“Former FBI official Peter Strzok told Special Counsel Robert Mueller early in the Trump-Russia probe that he doubted the Trump campaign conspired with the Russian government to influence the 2016 election, saying that the president’s associates were “a confederacy of dunces who were too dumb to collude” with the Kremlin.
Strzok shared details of his interaction with Mueller in his book, “Compromised” which hits stores on Tuesday.
“Is this a coordinated conspiracy?” Mueller asked Strzok, according to the book, details of which were reported by NBC News.
“I was skeptical that all the different threads amounted to anything more than bumbling incompetence, a confederacy of dunces who were too dumb to collude,” wrote Strzok, who served as deputy chief of FBI counterintelligence during the Trump probe. “In my view, they were most likely a collection of grifters pursuing individual personal interests.”
Two days later on September 9, 2020:
“Former FBI agent Peter Strzok, a major player in the Russian collusion hoax against President Trump, when recently called out by a Washington Examiner journalist, admitted that his book contains a major falsehood.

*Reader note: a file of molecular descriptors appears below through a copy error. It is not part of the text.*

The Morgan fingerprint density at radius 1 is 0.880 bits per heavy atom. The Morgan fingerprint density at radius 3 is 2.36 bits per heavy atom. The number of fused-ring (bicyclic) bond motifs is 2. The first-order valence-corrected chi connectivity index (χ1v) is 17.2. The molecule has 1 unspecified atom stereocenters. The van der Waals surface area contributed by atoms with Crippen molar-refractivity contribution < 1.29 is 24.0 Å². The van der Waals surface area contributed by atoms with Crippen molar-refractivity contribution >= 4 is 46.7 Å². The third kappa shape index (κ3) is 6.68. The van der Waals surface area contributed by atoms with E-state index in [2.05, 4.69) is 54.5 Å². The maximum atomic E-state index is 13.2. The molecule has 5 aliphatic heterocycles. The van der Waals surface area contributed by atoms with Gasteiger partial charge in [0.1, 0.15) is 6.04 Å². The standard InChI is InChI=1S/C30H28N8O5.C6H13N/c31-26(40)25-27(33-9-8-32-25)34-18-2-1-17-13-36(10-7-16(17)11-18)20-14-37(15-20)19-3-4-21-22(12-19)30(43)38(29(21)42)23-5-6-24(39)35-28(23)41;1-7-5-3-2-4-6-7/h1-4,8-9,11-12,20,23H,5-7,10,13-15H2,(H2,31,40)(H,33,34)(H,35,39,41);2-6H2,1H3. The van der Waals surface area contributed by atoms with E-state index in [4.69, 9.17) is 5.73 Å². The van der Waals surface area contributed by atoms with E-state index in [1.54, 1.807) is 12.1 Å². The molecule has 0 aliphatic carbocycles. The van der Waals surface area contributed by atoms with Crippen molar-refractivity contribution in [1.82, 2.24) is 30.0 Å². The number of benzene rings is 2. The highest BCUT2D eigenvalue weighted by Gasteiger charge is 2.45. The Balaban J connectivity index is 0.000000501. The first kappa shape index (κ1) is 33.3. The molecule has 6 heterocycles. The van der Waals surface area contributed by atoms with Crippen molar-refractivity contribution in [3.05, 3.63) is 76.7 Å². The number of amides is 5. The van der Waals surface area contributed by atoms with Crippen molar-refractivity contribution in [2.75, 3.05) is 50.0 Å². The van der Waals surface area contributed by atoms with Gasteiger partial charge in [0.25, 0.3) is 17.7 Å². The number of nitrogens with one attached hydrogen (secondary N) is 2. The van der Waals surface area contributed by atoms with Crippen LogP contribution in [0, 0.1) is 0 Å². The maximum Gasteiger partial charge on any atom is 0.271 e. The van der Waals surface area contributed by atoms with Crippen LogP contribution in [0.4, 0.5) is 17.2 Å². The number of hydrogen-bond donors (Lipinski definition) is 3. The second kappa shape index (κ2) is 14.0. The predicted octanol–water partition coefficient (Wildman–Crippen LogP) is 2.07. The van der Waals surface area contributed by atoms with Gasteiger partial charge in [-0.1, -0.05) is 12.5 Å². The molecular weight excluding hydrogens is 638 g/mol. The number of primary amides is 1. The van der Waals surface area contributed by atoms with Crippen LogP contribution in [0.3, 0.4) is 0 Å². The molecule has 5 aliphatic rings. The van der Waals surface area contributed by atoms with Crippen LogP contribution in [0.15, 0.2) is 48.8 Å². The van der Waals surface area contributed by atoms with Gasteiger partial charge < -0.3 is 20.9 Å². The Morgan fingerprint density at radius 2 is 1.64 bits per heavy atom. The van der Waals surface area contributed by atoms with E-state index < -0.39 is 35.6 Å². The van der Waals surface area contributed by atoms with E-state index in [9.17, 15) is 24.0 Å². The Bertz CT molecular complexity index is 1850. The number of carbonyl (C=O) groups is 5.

Strzok claimed in his book, Compromised, that Australian diplomat Alexander Downer informed the U.S. government about a conversation he had with then-Trump campaign aide George Papadopoulos after Papadopoulos allegedly told him in May 2016 that Russia had dirt on Hillary Clinton and after hearing Trump joke that he hoped Russia would find her lost emails.
He wrote that Downer’s “communication…had been precipitated by a public statement by Donald Trump” and that “Trump’s words jarred his memory of a series of conversations months earlier.”
However, as Washington Examiner‘s Jerry Dunleavy pointed out, Australia had informed the U.S. government of the conversation on July 26, 2016 — one day before Trump had jokingly said, “Russia, if you’re listening, I hope you’re able to find the 30,000 emails.”
Strzok was asked about his claim in the book that Downer had informed the U.S. government after he heard Trump’s joke, and Strzok admitted he got that wrong.
“So, I got that wrong. So I was writing my book without the benefit of the notes — the FBI had those — and the IG report had not been issued,” he said.
Strzok claimed that Australians saw a “big dump” of emails through WikiLeaks, which prompted them to recall the conversation and contact the U.S.
Strzok alleged that he got it mixed up because when the FBI counterintelligence division got the information from the Australians, “it was at the same time as Trump was making those comments, which were really concerning.”
(Timeline editor’s note: The “big dump of emails” that Strzok refers to were DNC emails, not Clinton emails, as was originally discussed between Downer and Papadopoulos.)